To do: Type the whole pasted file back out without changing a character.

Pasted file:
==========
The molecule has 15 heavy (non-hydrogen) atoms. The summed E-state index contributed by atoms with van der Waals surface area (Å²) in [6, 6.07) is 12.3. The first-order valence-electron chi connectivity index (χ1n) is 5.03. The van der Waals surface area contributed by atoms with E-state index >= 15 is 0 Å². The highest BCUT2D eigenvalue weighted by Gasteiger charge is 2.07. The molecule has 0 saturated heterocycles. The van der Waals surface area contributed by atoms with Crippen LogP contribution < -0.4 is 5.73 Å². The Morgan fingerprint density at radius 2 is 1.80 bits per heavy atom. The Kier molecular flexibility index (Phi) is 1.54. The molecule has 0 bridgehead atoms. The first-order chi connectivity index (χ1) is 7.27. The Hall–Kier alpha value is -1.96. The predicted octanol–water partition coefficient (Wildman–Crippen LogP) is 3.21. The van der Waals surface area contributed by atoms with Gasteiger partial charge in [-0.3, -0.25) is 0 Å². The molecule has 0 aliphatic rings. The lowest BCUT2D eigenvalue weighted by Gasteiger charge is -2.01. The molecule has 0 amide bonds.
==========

The molecule has 15 heavy (non-hydrogen) atoms. The summed E-state index contributed by atoms with van der Waals surface area (Å²) in [6, 6.07) is 12.3. The first-order valence-electron chi connectivity index (χ1n) is 5.03. The van der Waals surface area contributed by atoms with E-state index >= 15 is 0 Å². The highest BCUT2D eigenvalue weighted by Gasteiger charge is 2.07. The molecule has 0 saturated heterocycles. The van der Waals surface area contributed by atoms with Crippen LogP contribution < -0.4 is 5.73 Å². The Morgan fingerprint density at radius 2 is 1.80 bits per heavy atom. The Kier molecular flexibility index (Phi) is 1.54. The molecule has 0 bridgehead atoms. The first-order chi connectivity index (χ1) is 7.27. The Hall–Kier alpha value is -1.96. The predicted octanol–water partition coefficient (Wildman–Crippen LogP) is 3.21. The van der Waals surface area contributed by atoms with Gasteiger partial charge in [-0.3, -0.25) is 0 Å². The molecule has 0 aliphatic rings. The lowest BCUT2D eigenvalue weighted by Gasteiger charge is -2.01. The molecule has 0 amide bonds.